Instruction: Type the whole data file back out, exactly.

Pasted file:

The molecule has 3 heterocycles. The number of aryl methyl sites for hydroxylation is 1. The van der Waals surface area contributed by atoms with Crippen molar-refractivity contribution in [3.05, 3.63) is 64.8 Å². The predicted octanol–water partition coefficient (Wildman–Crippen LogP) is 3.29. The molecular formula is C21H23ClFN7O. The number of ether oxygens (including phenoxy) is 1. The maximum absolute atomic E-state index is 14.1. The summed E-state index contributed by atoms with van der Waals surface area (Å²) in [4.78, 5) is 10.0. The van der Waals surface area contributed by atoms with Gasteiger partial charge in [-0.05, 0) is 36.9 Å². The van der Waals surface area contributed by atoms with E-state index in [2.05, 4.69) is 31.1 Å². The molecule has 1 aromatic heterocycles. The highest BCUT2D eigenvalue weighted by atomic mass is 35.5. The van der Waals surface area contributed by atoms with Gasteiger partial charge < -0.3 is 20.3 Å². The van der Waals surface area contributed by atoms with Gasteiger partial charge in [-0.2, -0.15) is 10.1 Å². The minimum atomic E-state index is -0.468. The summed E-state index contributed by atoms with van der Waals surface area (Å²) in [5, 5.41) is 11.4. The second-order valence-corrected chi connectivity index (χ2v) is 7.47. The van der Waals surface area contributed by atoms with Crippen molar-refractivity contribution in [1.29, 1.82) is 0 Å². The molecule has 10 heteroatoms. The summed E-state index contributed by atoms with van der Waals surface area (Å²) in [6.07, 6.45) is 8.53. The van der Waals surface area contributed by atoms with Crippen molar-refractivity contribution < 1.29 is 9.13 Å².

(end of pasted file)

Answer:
The molecule has 3 heterocycles. The number of aryl methyl sites for hydroxylation is 1. The van der Waals surface area contributed by atoms with Crippen molar-refractivity contribution in [3.05, 3.63) is 64.8 Å². The predicted octanol–water partition coefficient (Wildman–Crippen LogP) is 3.29. The molecular formula is C21H23ClFN7O. The number of ether oxygens (including phenoxy) is 1. The maximum absolute atomic E-state index is 14.1. The summed E-state index contributed by atoms with van der Waals surface area (Å²) in [4.78, 5) is 10.0. The van der Waals surface area contributed by atoms with Gasteiger partial charge in [-0.05, 0) is 36.9 Å². The van der Waals surface area contributed by atoms with E-state index in [2.05, 4.69) is 31.1 Å². The molecule has 1 aromatic heterocycles. The highest BCUT2D eigenvalue weighted by atomic mass is 35.5. The van der Waals surface area contributed by atoms with Gasteiger partial charge < -0.3 is 20.3 Å². The van der Waals surface area contributed by atoms with Gasteiger partial charge in [-0.2, -0.15) is 10.1 Å². The minimum atomic E-state index is -0.468. The summed E-state index contributed by atoms with van der Waals surface area (Å²) in [5, 5.41) is 11.4. The second-order valence-corrected chi connectivity index (χ2v) is 7.47. The van der Waals surface area contributed by atoms with Crippen molar-refractivity contribution in [1.29, 1.82) is 0 Å². The molecule has 10 heteroatoms. The summed E-state index contributed by atoms with van der Waals surface area (Å²) in [6.07, 6.45) is 8.53. The van der Waals surface area contributed by atoms with Crippen molar-refractivity contribution < 1.29 is 9.13 Å².